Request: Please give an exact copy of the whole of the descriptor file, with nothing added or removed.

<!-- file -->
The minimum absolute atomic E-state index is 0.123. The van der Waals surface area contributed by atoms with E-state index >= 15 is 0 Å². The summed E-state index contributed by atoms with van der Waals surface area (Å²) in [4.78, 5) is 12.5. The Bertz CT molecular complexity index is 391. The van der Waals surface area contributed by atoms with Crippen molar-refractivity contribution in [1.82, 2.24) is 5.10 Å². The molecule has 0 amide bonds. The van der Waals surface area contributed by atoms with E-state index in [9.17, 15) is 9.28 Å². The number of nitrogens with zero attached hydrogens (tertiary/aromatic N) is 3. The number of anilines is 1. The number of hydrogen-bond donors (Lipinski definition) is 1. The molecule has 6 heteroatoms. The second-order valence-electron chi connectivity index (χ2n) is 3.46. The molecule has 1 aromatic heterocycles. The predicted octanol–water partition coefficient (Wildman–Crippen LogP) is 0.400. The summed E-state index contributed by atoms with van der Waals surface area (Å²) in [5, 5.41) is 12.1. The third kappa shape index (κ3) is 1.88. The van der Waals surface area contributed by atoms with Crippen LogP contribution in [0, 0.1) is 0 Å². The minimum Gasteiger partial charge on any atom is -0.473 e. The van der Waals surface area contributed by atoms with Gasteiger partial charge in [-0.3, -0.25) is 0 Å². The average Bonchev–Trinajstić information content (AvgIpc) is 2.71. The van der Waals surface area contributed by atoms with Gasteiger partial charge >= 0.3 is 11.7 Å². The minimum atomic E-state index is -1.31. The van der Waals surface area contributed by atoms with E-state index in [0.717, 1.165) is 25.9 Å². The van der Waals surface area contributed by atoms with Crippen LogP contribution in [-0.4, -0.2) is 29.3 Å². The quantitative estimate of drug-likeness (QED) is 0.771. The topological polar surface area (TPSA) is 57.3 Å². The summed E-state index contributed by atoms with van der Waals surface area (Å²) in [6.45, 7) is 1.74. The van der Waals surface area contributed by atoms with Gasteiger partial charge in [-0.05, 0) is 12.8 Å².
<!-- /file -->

The minimum absolute atomic E-state index is 0.123. The van der Waals surface area contributed by atoms with E-state index >= 15 is 0 Å². The summed E-state index contributed by atoms with van der Waals surface area (Å²) in [4.78, 5) is 12.5. The Bertz CT molecular complexity index is 391. The van der Waals surface area contributed by atoms with Crippen molar-refractivity contribution in [1.82, 2.24) is 5.10 Å². The molecule has 0 amide bonds. The van der Waals surface area contributed by atoms with E-state index in [9.17, 15) is 9.28 Å². The number of nitrogens with zero attached hydrogens (tertiary/aromatic N) is 3. The number of anilines is 1. The number of hydrogen-bond donors (Lipinski definition) is 1. The molecule has 6 heteroatoms. The second-order valence-electron chi connectivity index (χ2n) is 3.46. The molecule has 1 aromatic heterocycles. The predicted octanol–water partition coefficient (Wildman–Crippen LogP) is 0.400. The summed E-state index contributed by atoms with van der Waals surface area (Å²) in [5, 5.41) is 12.1. The third kappa shape index (κ3) is 1.88. The van der Waals surface area contributed by atoms with Crippen LogP contribution in [0, 0.1) is 0 Å². The minimum Gasteiger partial charge on any atom is -0.473 e. The van der Waals surface area contributed by atoms with Gasteiger partial charge in [-0.3, -0.25) is 0 Å². The average Bonchev–Trinajstić information content (AvgIpc) is 2.71. The van der Waals surface area contributed by atoms with Gasteiger partial charge >= 0.3 is 11.7 Å². The minimum atomic E-state index is -1.31. The van der Waals surface area contributed by atoms with E-state index in [0.717, 1.165) is 25.9 Å². The van der Waals surface area contributed by atoms with Crippen LogP contribution in [-0.4, -0.2) is 29.3 Å². The quantitative estimate of drug-likeness (QED) is 0.771. The topological polar surface area (TPSA) is 57.3 Å². The summed E-state index contributed by atoms with van der Waals surface area (Å²) in [6.45, 7) is 1.74. The van der Waals surface area contributed by atoms with Gasteiger partial charge in [-0.05, 0) is 12.8 Å².